Johnny Mercer has quit a £1,000-a-week consulting job to return to Boris Johnson’s cabinet as veterans minister.
The Plymouth Moor View MP got the green light from the government’s anti-corruption watchdog to take up an advisory role with veteran employment company WithYouWithMe less than two months before being called up in last week’s reshuffle.
The Australia-based company works to help armed forces veterans find digital jobs. In June it announced Mercer, a former army officer, was among a number of appointments made as part of its expansion into the UK.
He took up the job – which paid £1,000 a week for eight hours’ work on top of his annual £84,144 MP's salary – on 23 May, according to his entry to the register of MPs’ financial interests last month.
Last year, cabinet ministers were paid an additional £67,505 on top of their MPs' salary.
In May, the Advisory Committee on Business Appointments signed off on the job, which it said had some “overlap” with Mercer’s previous ministerial post – a joint position between the Ministry and Cabinet Office, in which he was involved in setting up the Office for Veterans' Affairs.
Acoba said that as minister for defence people and veterans between July 2019 and April 2021, Mercer may have gained access to “sensitive information that could present an unfair advantage to WithYouWithMe, operating in the same sector”.
But it said the risk was limited since he had been out of government for more than a year. The two departments had said any information Mercer would have had access to would be “obsolete”, it added.
WithYouWithMe also has a “stakeholder relationship” with the MoD via its Career Transition Partnership, which provides training courses to help military ex-personnel transition to civilian life. However, it has no commercial relationship with government, and Acoba said the risk that the job had been offered as a reward for any decisions Mercer had made in office was “low”.
But the committee did impose two conditions on Mercer’s consulting gig – the first of which that he should not have any contact with the OVA concerning veterans’ employment.
It also said he should not contact the Ministry of Defence or Defence Digital to try and place clients of his new employer in digital jobs at the department.
The Cabinet Office has confirmed that Mercer has left WithYouWithMe for his post as the first cabinet minister for veterans’ affairs.
"The minister has resigned from this post and has made relevant declarations in line with established processes," a spokesperson for the department told CSW.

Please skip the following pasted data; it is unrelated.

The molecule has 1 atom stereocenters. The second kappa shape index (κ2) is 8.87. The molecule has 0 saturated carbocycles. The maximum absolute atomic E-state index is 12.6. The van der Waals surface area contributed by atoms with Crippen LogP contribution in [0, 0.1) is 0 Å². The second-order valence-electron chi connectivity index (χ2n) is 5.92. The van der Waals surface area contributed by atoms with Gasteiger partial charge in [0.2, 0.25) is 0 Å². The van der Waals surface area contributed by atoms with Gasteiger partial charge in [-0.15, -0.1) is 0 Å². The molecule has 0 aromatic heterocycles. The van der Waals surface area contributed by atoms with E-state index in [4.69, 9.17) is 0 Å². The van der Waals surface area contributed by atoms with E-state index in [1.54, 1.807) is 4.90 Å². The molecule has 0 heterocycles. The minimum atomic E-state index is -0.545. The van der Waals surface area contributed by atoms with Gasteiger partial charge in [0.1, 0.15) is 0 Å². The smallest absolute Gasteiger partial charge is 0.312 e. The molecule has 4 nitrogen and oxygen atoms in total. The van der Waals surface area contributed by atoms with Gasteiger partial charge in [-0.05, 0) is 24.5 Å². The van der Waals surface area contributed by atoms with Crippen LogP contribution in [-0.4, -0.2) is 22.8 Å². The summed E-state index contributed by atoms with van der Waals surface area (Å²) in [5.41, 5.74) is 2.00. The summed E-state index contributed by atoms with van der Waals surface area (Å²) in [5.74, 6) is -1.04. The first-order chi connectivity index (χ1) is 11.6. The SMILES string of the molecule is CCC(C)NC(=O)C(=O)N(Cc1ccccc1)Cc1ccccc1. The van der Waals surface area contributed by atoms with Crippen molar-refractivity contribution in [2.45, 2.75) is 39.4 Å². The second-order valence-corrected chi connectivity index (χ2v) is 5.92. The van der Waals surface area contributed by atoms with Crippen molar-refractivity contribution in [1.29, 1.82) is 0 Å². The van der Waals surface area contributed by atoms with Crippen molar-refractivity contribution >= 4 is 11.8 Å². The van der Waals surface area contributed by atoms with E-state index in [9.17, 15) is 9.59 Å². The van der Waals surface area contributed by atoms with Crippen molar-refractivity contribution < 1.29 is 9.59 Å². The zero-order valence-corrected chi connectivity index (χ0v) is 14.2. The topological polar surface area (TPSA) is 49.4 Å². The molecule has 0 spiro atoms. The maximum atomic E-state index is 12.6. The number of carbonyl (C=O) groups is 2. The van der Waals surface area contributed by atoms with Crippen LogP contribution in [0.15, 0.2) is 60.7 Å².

Neither Mercer’s constituency office nor his parliamentary office responded to questions from CSW about the appointment.
The ministerial code says ministers must “scrupulously avoid any danger of an actual or perceived conflict of interest between their ministerial position and their private financial interests”. On each new appointment, ministers must provide their permanent secretary with a list of interests that could present a conflict.
Mercer’s unexpected return to government came despite having been dismissed from his previous job via text message after accusing Boris Johnson of breaking a commitment to implement a controversial pledge to prevent veterans who served in Northern Ireland during the Troubles from being prosecuted. A bill to enact the pledge passed the Commons stages earlier this month.
He later told Times Radio that government had been “the most distrustful, awful environment I've ever worked in", where “almost nobody tells the truth”.
"I don't think anyone really can get on their high horse about trust and ethics and all the rest of it in politics, because as far as I'm concerned, most of it is a bit of a cesspit," he added.
In a recent promotional interview for WithYouWithMe, shared on his LinkedIn page, Mercer said his fortunes had “gone a bit south in politics, I got chucked out of the government”.
He said his commitment to improving the lives of veterans would continue “whether I'm in government or not”.
He described former armed forces personnel who fought in Iraq and Afghanistan as “a golden generation of amazing people who’ve dealt with extraordinarily technical kit in very difficult environments”.
“What you've got to do is kind of bring down the barriers of getting into really fulfilling jobs, whether it's in the tech sector, or whatever it may be… having a job is the single biggest factor in improving the life chances of a veteran or indeed his family,” he said.
At the time of publication, Mercer’s LinkedIn profile still describes him as a “strategic advisor at WithYouWithMe” and says he was employed by the Conservative Party as an MP between June 2017 and May 2022.